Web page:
How heavy June rainfall has impacted southern Alberta farming

Click to play video: '‘Absolutely ideal’: wet weather helping many southern Alberta farmers after several dry years'
‘Absolutely ideal’: wet weather helping many southern Alberta farmers after several dry years
WATCH ABOVE: Farmers like John McKee have struggled the last few years with below-average rainfall in the area. However, this June’s precipitation has been mostly beneficial. Eloise Therien has more. – Jun 30, 2020

To some in Lethbridge, the month of June may have seemed extra rainy. However, according to retired agronomist Ross McKenzie, that isn’t the case.

“So far we’ve actually been quite fortunate across southern Alberta,” McKenzie said. “There are very few areas that have had what I call too much precipitation.”

He adds this month’s rainfall is within normal amounts across the southern part of the province. Last year, some areas were well below the average, only receiving about 40 per cent of average rainfall.

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At this time of year, the rain is a welcome sight for many farmers.

“Going into the end of June, early July, this is where a lot of our crops are moving into peak water-use.”

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McKenzie also reminds Albertans of the magnitude of the agriculture industry, and how much money can be saved in irrigation costs if rain does the job instead.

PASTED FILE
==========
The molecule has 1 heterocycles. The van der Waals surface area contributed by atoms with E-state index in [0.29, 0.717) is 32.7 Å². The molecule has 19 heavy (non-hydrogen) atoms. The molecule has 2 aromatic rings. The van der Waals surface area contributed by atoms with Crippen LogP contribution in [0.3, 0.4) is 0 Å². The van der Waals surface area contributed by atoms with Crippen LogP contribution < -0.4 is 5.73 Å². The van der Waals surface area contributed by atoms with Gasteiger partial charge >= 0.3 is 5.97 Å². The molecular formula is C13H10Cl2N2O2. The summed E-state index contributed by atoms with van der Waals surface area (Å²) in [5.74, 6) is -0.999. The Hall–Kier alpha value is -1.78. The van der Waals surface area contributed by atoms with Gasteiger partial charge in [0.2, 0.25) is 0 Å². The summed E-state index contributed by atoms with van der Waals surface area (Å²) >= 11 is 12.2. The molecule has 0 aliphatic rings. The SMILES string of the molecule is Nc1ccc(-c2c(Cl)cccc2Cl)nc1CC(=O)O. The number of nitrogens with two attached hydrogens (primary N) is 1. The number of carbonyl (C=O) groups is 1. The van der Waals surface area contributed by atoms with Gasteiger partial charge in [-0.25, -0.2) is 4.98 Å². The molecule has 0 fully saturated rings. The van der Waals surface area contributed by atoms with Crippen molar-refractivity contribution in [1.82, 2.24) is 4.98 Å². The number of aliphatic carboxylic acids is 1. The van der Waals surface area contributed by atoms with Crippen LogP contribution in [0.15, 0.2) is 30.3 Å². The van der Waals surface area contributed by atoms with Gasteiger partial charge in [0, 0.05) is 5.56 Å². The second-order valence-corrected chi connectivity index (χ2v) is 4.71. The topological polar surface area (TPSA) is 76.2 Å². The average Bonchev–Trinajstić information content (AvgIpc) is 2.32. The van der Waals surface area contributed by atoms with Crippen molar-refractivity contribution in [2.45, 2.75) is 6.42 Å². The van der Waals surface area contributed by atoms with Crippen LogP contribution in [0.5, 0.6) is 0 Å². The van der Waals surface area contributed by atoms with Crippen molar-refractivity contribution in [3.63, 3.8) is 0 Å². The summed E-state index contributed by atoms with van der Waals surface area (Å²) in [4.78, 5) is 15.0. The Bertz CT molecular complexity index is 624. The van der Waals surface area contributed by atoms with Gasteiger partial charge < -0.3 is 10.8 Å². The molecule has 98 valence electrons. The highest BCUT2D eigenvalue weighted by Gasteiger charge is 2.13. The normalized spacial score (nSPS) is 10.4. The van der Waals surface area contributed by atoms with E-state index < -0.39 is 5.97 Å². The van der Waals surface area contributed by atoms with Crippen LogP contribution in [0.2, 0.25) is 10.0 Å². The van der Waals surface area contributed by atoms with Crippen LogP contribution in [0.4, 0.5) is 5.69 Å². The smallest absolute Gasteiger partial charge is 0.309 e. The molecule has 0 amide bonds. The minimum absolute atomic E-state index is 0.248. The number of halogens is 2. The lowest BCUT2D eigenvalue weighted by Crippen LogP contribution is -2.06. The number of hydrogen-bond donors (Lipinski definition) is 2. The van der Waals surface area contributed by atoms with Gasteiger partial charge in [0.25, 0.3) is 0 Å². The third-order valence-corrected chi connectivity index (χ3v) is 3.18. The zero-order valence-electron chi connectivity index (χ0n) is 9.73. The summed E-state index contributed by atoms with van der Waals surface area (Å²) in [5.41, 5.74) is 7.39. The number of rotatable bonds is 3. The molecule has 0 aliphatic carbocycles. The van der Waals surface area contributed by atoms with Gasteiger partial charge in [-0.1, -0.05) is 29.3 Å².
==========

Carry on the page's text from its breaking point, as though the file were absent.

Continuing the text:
“To be quite honest, if southern Alberta gets one inch of rain it probably could add up to $20 million in crop production.”

For longtime farmer John McKee, the past three years have been especially difficult due to a lack of rainfall.

His farm is comprised of 6,000 acres of wheat, canola, flax, and other crops. Only 1,100 of those acres are irrigated, meaning rain is a necessity.

“The impact has been tremendous on our farm,” McKee admitted. “The income has just dried right up to a trickle, so we do without a lot of things.”

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He points out that he is very hopeful for this year’s harvest, having started the growing season off with a good amount of soil moisture from snow events last fall, saying the current situation is “absolutely ideal.”

However, this year’s storms haven’t been entirely welcome, with hail damaging some crops. However, McKee says the situation could have been worse.

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“These hail storms have been very localized,” he said. “A few years ago they were 20-foot-wide swaths that would go for 60-80 miles.”

According to the Government of Alberta’s most recent crop report from June 23, around two-thirds of the crops in the southern Alberta area are rated as “good,” with 15 per cent in the “excellent” category.

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